Types of colour blocking

Types of colour blocking

There are lots of different ways to colour block your kitchen.

One of the main methods is using lots of different colours in the same room. This creates a fun and busy looking kitchen, especially when the cupboard doors are all different colours, or a colourful motif is applied to the walls. Think of it as carefully constructed chaos.

Another type of colour blocking is using one colour across your entire design scheme. Technically, an all-white kitchen is colour blocked, though many lovers of this trend will choose a more dramatic colour, such as aubergine or green, to make a statement.

Finally, colour blocking can also be applied by using one bright splash of colour in an otherwise monotone kitchen. For example, a letterbox red cabinet against a white kitchen works well, or bumblebee yellow against a grey background.

Colour blocking with appliances and furniture

Colour blocking with appliances and furniture

One of the simplest ways to start colour blocking in your kitchen is to add bright appliances and furniture. Brightly colour chairs or stools in the dining areas make a great statement, and you can mix and match different colours according to the effect you want to create.

Colourful appliances and utensils, such as storage jars, chopping boards, standing mixers, microwaves, and toasters are an easy way to introduce colour blocking into your kitchen. Larger appliances, such as ovens, can also be found in bright colours, which is ideal if there is a shade you particularly love.

Adding colour this way will work best if items are set against or beside a plain backdrop. White or cream walls, plain worktops and monotone units will help the appliances and furniture stand out, and make a statement with little effort.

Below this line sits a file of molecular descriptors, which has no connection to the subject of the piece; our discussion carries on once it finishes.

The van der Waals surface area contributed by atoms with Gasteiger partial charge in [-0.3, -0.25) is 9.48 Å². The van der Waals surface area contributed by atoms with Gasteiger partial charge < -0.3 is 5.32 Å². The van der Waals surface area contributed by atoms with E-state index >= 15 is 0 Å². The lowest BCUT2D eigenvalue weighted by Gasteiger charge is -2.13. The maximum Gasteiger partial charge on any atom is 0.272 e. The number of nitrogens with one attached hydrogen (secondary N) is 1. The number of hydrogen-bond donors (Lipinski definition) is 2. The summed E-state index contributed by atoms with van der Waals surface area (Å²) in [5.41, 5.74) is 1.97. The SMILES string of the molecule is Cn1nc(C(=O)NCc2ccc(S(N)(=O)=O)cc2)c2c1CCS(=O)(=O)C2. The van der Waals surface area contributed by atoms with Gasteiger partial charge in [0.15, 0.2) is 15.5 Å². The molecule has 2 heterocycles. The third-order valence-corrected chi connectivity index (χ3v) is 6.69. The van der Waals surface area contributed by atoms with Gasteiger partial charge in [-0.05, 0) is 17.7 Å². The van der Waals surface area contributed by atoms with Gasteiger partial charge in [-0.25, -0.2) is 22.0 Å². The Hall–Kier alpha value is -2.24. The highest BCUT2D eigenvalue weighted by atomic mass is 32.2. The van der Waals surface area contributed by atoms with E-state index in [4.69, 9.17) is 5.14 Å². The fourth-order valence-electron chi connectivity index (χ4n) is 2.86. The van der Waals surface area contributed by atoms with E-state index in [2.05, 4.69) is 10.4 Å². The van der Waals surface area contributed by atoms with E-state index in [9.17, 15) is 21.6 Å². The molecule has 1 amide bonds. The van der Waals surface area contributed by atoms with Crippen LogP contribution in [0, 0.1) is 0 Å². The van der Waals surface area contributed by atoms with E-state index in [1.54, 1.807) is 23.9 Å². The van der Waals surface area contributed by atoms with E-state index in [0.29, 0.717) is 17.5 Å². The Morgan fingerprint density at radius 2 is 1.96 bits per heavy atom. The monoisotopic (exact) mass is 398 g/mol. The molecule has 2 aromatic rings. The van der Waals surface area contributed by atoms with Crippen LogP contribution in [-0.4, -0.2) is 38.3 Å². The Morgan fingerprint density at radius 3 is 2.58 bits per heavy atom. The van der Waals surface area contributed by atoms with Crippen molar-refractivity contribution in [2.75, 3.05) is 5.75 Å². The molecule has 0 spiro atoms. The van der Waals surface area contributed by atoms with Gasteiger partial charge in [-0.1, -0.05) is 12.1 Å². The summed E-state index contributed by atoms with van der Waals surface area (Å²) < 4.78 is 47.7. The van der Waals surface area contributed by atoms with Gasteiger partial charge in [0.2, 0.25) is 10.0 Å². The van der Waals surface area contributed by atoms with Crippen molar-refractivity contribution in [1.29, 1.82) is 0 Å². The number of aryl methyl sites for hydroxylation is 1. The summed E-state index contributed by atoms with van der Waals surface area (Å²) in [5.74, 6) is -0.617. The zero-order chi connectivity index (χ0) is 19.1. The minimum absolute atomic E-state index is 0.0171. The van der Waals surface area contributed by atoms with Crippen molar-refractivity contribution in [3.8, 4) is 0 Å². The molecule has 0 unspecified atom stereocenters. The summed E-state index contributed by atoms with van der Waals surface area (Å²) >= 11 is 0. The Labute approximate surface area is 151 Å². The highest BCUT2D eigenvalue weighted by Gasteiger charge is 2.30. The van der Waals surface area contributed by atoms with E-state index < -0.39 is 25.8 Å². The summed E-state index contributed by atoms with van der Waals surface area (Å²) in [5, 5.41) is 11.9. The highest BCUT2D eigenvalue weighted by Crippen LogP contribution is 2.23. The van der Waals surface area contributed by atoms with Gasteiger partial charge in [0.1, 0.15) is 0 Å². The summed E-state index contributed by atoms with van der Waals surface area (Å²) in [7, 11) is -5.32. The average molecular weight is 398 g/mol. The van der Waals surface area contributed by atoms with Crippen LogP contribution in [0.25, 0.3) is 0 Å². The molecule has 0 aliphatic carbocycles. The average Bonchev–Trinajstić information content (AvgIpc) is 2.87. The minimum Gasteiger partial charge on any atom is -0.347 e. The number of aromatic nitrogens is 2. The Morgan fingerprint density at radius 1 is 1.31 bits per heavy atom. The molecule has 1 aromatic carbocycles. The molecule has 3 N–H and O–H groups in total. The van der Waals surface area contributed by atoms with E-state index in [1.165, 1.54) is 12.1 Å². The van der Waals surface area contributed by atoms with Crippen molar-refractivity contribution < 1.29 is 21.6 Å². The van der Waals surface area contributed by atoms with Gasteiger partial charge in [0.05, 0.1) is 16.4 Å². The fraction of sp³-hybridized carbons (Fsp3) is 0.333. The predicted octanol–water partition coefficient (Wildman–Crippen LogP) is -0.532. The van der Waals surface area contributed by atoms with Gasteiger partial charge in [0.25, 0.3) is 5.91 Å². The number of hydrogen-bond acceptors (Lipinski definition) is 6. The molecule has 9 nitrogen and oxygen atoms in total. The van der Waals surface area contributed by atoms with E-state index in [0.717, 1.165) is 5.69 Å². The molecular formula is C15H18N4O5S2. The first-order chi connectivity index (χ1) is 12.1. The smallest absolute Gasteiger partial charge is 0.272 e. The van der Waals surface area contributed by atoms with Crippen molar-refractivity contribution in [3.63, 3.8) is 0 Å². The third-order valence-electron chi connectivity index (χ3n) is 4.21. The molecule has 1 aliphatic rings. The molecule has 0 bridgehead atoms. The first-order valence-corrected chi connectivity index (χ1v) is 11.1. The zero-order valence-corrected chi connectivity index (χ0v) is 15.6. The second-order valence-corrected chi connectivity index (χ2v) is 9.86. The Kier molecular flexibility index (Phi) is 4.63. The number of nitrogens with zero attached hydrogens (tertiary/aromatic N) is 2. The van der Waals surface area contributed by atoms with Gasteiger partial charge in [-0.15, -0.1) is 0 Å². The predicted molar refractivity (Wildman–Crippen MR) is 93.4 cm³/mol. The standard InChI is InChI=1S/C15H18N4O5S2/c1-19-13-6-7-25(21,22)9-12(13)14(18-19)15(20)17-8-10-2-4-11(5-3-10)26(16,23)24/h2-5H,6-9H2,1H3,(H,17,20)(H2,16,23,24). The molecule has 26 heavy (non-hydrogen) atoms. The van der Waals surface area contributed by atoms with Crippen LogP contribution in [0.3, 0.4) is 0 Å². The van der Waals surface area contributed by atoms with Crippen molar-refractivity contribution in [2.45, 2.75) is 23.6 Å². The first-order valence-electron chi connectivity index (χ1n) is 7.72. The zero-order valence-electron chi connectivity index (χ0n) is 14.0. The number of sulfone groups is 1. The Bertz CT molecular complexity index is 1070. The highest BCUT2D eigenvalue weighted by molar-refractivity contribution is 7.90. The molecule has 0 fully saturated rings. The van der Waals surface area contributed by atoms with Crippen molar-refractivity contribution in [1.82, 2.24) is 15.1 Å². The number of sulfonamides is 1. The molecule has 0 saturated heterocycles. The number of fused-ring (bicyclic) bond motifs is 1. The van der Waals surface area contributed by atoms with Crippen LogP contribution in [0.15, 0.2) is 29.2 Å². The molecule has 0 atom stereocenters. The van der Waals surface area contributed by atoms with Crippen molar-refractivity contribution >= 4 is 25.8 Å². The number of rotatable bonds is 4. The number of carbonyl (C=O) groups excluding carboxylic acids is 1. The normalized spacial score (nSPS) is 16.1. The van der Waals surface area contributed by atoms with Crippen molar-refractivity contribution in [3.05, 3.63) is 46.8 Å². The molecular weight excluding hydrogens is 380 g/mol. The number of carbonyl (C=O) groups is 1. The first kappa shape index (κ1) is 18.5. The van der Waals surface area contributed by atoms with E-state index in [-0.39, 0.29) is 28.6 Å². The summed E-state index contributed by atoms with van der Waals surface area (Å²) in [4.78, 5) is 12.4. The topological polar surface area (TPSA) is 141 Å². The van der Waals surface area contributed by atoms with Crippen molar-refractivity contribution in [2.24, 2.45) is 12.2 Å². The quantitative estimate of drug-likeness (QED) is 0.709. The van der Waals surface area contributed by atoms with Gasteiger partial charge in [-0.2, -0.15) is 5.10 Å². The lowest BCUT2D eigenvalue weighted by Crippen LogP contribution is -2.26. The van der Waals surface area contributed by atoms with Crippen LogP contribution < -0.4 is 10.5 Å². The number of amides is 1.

Colour blocking using walls and lighting

Colour blocking using walls and lighting

Walls and light fixtures are fantastic for colour blocking. Both are fairly simple to change, making them a great choice for anyone who wants to add colour blocking to the room without committing to a complete kitchen refurbishment.

A statement wall in one bright colour can create a colour block, but the more adventurous may want to try their hand at a colour-block motif. Using masking tape and careful paint application all kinds of dramatic and eye-catching finishes can be created. For more inspiration, see our guide on adding a statement wall to your kitchen.

If you have them, pendant lights are the simplest way to bring colour blocking to the room through light fixtures. Depending on the size of your kitchen and the layout of the lights, you can choose from one bold colour across all lights, or several co-ordinating colours. If you choose different colours, try and keep the light shade itself the same shape and size throughout, or the room could look cluttered and the design confused.

You can learn more about pendant lighting with 'A guide to choose the perfect pendant lighting for your kitchen'.

Kitchen units and worktops

Kitchen units and worktops

Looking to really commit to the colour blocking trend? It's time to enliven your units and worktops. As the most prominent feature of the kitchen, colour blocking these areas will create a stunning effect, whatever colour scheme you choose.

A bold colour used across all cupboard doors will make an impact against white walls. Alternatively, apply a muted colour to the units set against walls, but use a statement colour for your kitchen island.

Coloured worktops are also a great way to use a retro colour blocking look. Alternatively, apply various types and shades of wood across the worktops to create a natural-style colour blocking effect.

Colour blocking is a bold trend that's sure to make your kitchen stick in the minds of your guests.

To learn more about how colour works in a kitchen, and how to choose a great colour scheme, read our in-depth guide about how to find a colour scheme for your kitchen, or take a look at all of our colour design guides.